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Tuesday, July 24, 2012

Deep Focus


Focus On Wildflowers • To Print, Or Not To Print • Auto ISO Isn’t Just For Beginners

Labels: How-ToColumnTech Tips
This Article Features Photo Zoom

Achieving sharpness from the foreground to the distant hills requires several images focused at different zones. Canon EF 28-135mm ƒ/3.5-5.6 IS USM lens at 135mm (for a little compression) and ƒ/11 for each of the exposures.

Focus On Wildflowers

Q My wildflower photographs usually fall short. I can't get the whole field sharp, or when I photograph closer up, the backgrounds are always too busy. Do you have any basic techniques to improve my success this season?
B. Norton
Toronto, Canada


A An abundant field of flowers in bloom is a beautiful subject, and one we love to share with others. "You would not believe how many flowers there were; they just went on and on!" If you really want people to experience what you saw, you'll want the entire image sharp from the foreground to the farthest edge of the field. The simplest way to do this is to stop down a wide-angle lens to around ƒ/16 for maximum depth of field. Keep in mind that using ƒ-stops of ƒ/22 or ƒ/32 won't work as well because at those extreme apertures sharpness is lost due to diffraction.


To isolate this single California poppy from the background, a Canon EF 180mm ƒ/3.5L Macro USM telephoto macro lens was used at ƒ/3.5. It's important to position the zone of sharpness on a significant part of the flower.
If you want to approach the image from a lower, creative angle or use a telephoto lens, you can achieve excellent results with a technique called "stacking." Mount the camera on a tripod and compose the scene. The camera needs to be on a tripod and the scene composed. Set your exposure and use manual focus. Then take a series of captures, beginning with the closest area of focus, and refocusing and capturing at intervals throughout the scene in what could be described as slices of sharpness that overlap from front to back. Assemble the images in software that retains the sharp areas and discards out-of-focus parts, rendering a completely sharp composite with essentially unlimited depth of field (no pun intended). There are several options for the software, including Photoshop (www.adobe.com), Zerene Stacker (www.zerenesystems.com) or Helicon Focus (www.heliconsoft.com). Each offers a trial period, so you can check them out before purchasing.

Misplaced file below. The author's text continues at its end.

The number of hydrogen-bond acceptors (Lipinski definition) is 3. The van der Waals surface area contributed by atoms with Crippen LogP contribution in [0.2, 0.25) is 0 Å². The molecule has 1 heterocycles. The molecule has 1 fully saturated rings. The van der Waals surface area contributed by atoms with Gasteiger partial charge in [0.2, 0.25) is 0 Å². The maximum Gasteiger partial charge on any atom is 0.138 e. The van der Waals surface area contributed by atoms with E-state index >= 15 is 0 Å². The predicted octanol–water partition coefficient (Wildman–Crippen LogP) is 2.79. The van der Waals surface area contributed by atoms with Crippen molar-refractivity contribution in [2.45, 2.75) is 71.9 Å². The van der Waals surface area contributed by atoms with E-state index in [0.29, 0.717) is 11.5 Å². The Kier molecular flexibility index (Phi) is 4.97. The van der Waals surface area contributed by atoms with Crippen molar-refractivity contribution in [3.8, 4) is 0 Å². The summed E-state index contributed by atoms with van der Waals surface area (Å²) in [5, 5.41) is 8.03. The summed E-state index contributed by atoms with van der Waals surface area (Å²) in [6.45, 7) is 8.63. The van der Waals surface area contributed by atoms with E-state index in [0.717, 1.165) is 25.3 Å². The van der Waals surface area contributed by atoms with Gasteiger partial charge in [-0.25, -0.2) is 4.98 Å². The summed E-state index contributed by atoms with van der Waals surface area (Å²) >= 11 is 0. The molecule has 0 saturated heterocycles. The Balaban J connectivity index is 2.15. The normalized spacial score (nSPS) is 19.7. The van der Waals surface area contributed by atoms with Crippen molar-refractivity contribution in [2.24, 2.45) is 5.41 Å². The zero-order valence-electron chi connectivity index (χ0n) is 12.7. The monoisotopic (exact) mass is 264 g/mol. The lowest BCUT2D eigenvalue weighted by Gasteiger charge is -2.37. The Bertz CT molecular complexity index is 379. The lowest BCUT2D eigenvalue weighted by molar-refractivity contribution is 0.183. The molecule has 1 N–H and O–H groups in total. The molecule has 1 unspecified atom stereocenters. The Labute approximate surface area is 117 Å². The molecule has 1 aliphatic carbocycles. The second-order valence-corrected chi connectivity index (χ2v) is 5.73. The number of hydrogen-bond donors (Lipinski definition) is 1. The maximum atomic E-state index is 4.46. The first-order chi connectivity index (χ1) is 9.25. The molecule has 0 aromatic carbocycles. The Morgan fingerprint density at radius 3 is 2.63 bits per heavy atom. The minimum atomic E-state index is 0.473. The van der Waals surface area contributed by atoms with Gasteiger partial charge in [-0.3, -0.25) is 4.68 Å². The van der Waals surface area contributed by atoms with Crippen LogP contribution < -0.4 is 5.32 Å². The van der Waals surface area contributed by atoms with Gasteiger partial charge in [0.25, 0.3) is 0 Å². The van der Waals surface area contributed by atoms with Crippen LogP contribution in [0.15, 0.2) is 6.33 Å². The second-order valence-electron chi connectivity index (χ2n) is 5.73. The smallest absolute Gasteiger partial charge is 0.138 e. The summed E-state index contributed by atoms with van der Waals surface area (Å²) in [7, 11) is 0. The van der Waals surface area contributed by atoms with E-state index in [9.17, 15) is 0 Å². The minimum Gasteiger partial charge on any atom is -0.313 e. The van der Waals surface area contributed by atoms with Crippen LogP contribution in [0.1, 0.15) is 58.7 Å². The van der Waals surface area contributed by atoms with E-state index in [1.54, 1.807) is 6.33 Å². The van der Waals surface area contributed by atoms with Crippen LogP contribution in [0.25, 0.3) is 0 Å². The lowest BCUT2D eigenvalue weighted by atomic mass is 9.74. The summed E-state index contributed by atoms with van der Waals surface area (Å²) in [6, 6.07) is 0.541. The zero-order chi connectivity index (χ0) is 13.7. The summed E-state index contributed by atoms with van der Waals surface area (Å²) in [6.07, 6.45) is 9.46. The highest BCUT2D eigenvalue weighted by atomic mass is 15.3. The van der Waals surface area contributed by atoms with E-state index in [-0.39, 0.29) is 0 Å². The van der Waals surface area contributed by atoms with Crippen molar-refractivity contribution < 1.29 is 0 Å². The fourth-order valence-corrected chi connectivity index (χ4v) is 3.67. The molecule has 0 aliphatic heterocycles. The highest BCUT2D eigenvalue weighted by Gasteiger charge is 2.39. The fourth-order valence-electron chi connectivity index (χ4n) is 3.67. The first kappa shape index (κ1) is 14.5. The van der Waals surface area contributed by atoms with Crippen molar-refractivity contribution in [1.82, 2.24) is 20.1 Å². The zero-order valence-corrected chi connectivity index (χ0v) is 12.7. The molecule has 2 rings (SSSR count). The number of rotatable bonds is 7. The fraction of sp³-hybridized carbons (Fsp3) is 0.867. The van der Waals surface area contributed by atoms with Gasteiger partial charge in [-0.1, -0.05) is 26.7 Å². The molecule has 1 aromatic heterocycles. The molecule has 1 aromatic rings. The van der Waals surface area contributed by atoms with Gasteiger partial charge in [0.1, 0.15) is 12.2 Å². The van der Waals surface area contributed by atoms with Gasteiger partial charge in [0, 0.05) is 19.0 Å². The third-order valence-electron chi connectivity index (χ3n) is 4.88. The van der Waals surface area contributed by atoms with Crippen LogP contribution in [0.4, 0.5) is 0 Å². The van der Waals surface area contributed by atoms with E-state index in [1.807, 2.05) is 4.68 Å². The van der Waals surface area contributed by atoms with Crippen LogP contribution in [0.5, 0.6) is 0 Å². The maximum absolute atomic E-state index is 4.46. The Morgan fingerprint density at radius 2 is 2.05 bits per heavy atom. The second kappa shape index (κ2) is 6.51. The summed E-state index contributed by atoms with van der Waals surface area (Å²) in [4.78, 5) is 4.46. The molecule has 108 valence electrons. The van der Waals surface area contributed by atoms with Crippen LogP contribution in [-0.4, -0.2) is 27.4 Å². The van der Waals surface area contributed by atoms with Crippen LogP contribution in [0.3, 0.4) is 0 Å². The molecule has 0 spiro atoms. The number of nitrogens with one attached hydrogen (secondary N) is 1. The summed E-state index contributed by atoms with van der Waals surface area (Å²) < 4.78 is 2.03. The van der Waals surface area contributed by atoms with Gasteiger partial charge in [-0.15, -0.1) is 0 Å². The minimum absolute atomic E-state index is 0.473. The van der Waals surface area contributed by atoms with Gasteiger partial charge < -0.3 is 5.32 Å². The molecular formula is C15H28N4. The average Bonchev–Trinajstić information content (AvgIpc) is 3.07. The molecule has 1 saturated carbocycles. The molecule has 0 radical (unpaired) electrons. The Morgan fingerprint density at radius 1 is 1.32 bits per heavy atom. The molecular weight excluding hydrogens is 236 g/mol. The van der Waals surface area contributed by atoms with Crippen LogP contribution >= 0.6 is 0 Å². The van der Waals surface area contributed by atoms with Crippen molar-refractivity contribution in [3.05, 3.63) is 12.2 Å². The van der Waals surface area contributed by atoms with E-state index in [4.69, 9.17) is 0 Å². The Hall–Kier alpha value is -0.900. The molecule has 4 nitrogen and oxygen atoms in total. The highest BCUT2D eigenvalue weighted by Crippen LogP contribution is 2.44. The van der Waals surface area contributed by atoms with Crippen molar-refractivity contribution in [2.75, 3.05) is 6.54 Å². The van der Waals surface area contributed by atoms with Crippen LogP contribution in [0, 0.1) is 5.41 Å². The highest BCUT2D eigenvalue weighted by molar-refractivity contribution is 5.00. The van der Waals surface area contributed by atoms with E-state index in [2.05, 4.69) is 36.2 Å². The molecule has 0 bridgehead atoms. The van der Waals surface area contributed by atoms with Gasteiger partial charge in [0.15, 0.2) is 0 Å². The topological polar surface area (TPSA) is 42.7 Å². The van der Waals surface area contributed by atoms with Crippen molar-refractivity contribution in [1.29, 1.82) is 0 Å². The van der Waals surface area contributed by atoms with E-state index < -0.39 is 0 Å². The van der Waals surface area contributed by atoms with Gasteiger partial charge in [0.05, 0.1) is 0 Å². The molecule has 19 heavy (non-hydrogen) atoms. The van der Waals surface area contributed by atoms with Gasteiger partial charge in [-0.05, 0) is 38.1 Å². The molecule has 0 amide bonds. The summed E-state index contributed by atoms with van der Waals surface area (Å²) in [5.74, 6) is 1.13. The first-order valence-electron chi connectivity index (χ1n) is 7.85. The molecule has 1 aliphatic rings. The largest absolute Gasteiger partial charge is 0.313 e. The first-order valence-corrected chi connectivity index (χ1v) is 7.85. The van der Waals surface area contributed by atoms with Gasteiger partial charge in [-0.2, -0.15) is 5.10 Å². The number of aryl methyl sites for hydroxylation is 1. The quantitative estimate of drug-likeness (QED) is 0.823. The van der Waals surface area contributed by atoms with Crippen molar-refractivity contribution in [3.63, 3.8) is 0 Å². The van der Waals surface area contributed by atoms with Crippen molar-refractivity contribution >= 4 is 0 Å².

Unfortunately, stacking doesn't work if the wind is moving the flowers about. It's best to photograph early in the morning before the wind picks up. You can use a higher ISO to increase the shutter speed and stop motion, but often this isn't enough. A solution, albeit expensive, is a tilt/shift lens. By tilting the front element, the zone of focus tilts as well, allowing you to skim across the tops of all the flowers with a larger ƒ-stop (ƒ/5.6 or ƒ/8, as an example). Increase the ISO and shutter speed, and you'll have everything sharp from front to back. If I were to buy only one tilt/shift lens, it would be a 90mm (Canon) or an 85mm Perspective Control lens (Nikon).

If you want to isolate one flower from the rest of the field, you need to control the busy background. The quickest way to do this is to use a telephoto lens set to a large aperture. Telephotos from 200mm to 400mm can be very effective. A 70-200mm or 70-300mm zoom combined with an extension tube for closer focus can be a great isolation setup. Keep the aperture at around ƒ/5.6, and be sure the zone of focus is on the most important aspect of the subject. The ideal lens for the isolation technique is a telephoto macro lens. There are a number of 180mm to 200mm macros that actually focus to a life-size (1X) image. With this lens you can lie down at the edge of a group of flowers and capture many compelling isolated flower images. It's a beautiful way to spend the day.
If you want to isolate one flower from the rest of the field, you need to control the busy background. The quickest way to do this is to use a telephoto lens set to a large aperture. Telephotos from 200mm to 400mm can be very effective. A 70-200mm or 70-300mm zoom combined with an extension tube for closer focus can be a great isolation setup. Keep the aperture at around ƒ/5.6, and be sure the zone of focus is on the most important aspect of the subject.


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